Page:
Is Black Friday the best time to buy?
This is Money previously reported that many popular items bought on Black Friday are actually cheaper at other times of year.
Analysis of a basket of goods in the two months before Black Friday 2020, on the PriceSpy site, showed the same ten items cost a total of 18 per cent more on the day itself – a difference of £488.66.
The items included some of the most popular sold on the platform during Black Friday last year such as headphones, coffee machines, laptops, mobiles and games consoles.
Overall, the research found that, generally, the best prices for items over the course of a year are almost exclusively outside of Black Friday.
‘There is no connection between Black Friday and British Christmas shopping traditions’
Paul Thompson, Director at Wilde & Harte Ltd, a small retailer that designs and manufactures quintessential shaving accessories, is just one of the local stores taking a stand against Black Friday.
Paul Thompson is the director at a small store that doesn’t take part in Black Friday
Thompson said: ‘We do not take part in Black Friday. Wilde & Harte is a British brand, sourcing manufacturing and other components for our shaving accessories from British businesses only.
‘Black Friday is an American promotion, backed by American based retailers to kick-start the Christmas shopping season just after Thanksgiving. We believe there is no connection between Black Friday and British Christmas shopping traditions.’
He adds that making their products takes time and its prices reflect the time that is put into making the items.
‘To bring a Wilde & Harte razor to market involves many highly skilled processes. Our product prices reflect the time involved bringing high end products to market.
‘To apply an arbitrary discount on our products simply to sell more stock over one heavily promoted weekend, especially when many other brands are doing exactly the same, does not make business sense.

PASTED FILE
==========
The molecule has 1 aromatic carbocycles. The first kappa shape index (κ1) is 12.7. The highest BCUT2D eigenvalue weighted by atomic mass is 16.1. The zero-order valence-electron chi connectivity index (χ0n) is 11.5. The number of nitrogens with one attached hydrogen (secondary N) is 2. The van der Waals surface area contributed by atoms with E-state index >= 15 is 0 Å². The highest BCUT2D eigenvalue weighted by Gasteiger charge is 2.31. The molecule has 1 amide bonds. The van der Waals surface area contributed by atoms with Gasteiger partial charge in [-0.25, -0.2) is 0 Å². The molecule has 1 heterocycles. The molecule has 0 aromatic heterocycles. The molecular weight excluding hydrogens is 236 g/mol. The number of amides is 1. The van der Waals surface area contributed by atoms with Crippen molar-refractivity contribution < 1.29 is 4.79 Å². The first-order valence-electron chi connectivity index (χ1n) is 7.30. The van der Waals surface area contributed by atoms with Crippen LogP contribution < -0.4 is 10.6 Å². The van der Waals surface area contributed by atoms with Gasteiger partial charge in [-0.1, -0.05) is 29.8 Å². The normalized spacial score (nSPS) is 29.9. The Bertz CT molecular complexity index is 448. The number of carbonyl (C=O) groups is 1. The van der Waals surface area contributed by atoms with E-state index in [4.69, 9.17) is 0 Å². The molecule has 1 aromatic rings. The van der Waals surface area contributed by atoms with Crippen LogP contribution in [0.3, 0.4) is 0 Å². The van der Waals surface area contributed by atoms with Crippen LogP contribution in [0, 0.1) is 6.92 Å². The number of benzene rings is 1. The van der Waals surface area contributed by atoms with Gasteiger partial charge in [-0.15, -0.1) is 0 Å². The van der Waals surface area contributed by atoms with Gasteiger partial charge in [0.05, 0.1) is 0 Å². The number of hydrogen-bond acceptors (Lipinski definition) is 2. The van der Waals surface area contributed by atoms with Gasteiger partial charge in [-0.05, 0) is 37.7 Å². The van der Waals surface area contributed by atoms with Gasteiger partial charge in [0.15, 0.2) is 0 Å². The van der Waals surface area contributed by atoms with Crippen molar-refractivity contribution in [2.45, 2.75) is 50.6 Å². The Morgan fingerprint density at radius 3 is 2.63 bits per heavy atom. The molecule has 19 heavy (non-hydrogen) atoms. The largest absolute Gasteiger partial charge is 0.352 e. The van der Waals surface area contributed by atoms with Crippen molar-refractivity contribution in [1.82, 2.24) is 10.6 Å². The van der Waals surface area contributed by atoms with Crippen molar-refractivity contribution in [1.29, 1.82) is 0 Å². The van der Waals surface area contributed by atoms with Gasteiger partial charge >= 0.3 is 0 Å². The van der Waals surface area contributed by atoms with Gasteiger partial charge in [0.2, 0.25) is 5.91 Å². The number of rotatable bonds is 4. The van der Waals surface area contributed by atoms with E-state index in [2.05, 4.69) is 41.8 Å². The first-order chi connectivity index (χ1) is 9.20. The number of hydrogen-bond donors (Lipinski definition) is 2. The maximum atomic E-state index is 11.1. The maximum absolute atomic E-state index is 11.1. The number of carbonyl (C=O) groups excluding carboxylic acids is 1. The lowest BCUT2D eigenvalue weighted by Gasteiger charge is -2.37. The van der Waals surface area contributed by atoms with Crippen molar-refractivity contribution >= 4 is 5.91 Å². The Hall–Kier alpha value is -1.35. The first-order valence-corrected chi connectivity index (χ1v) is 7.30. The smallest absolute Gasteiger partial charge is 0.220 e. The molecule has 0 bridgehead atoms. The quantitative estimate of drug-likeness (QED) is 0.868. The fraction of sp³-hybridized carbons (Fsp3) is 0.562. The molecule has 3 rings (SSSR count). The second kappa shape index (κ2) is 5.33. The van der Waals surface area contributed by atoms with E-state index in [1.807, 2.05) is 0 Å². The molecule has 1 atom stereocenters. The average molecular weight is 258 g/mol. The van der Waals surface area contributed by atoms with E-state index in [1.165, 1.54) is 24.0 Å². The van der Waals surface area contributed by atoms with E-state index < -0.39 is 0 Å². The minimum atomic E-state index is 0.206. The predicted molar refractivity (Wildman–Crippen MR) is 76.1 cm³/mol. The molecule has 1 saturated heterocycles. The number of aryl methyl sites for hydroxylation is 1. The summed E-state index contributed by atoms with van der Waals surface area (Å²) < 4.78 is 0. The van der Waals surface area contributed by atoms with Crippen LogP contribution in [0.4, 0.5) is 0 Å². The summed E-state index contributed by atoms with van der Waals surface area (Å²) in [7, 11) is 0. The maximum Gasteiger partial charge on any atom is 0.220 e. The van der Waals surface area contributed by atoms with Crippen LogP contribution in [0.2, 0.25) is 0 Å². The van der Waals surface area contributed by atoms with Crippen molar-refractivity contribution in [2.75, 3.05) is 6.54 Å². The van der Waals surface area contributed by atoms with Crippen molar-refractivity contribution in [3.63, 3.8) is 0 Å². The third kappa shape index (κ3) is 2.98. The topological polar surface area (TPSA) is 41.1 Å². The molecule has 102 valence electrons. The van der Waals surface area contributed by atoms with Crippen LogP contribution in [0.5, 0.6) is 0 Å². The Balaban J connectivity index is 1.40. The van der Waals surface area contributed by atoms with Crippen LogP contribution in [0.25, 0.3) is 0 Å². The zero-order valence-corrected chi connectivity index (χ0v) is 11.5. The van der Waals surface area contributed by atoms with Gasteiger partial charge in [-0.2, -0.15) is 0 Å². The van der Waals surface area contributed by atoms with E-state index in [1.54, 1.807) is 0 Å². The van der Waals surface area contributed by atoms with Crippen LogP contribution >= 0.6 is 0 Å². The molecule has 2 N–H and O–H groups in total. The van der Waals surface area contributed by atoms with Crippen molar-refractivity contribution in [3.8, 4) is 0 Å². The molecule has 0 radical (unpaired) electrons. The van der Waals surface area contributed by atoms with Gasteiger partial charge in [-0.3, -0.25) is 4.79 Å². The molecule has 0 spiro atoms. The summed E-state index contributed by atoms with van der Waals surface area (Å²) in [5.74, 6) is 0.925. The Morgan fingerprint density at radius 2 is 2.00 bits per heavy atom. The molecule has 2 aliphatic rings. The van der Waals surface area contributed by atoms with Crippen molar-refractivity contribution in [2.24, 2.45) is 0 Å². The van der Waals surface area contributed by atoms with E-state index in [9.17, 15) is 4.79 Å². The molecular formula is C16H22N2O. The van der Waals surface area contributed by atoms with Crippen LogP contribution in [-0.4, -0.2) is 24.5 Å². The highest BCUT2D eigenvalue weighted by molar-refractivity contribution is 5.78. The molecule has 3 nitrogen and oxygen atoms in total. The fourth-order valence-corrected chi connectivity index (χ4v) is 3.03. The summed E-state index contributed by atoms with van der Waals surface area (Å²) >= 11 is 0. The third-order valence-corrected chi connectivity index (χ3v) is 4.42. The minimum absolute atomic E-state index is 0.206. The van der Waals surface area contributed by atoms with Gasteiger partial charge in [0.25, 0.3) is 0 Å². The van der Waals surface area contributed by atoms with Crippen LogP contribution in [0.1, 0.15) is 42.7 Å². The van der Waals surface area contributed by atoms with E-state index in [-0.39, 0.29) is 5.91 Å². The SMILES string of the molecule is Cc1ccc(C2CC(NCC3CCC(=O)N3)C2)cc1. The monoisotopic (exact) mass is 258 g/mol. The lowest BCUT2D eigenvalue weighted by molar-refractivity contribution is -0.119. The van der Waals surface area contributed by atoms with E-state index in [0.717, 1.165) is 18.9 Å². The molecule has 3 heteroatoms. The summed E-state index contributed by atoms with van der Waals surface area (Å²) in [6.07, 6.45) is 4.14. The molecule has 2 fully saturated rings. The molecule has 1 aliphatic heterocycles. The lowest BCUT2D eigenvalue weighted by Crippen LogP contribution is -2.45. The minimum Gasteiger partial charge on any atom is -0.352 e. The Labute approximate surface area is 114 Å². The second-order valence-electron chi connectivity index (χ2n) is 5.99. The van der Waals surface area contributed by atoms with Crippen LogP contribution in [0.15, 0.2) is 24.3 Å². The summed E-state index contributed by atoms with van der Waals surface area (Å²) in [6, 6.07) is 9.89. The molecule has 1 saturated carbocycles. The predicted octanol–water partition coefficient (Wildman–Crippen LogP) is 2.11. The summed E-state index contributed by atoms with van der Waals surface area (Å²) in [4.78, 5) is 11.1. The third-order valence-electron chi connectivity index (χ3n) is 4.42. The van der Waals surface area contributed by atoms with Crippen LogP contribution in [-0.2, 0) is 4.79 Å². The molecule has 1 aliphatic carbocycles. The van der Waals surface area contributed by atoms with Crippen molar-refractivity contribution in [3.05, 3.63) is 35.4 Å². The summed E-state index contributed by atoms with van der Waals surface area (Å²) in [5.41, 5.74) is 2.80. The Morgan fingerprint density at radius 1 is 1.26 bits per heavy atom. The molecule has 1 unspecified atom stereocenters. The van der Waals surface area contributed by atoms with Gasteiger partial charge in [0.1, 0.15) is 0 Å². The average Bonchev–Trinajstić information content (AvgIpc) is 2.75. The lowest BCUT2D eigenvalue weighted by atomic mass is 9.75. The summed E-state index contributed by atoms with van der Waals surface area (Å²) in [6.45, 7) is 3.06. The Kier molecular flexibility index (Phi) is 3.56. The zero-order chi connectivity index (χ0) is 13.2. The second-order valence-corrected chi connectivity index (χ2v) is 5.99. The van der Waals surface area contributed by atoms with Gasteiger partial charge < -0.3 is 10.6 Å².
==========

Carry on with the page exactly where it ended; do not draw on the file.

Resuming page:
‘Furthermore, many of our razors are manufactured from 100 per cent stainless steel and purchased with a lifetime guarantee, so with no product shelf life, we are not under pressure to sell stock before a particular date, or by the start of a new season.’
The environment is also a factor to consider, he says, with the day offering many unnecessary purchases.
He said: ‘How many of us really need that extra television? Or that item of clothing similar to what we already own?
‘Unnecessary purchasing puts additional strain on supply and logistical chains which is compounded when items get returned once the reality of an overspend is realised, causing more strain on couriers and air freight.
‘Another question to ask ourselves is: Are popular items bought on Black Friday actually cheaper at other times of year? Retail is a very complex and competitive industry. If you want to buy a specific product, the chances are you can purchase it discounted during other times of the year.’
He is also encouraging consumers to buy direct from the product brands own website. This way, the maximum profit goes to the brand to help with product development and business longevity.
Other tips include identifying a product you need, then research online to see if it’s available locally. This may not always be the cheapest price, however, you could ask the local retailer to price match?
Purchasing locally reduces your environmental impact, plus you’re more likely to receive better service.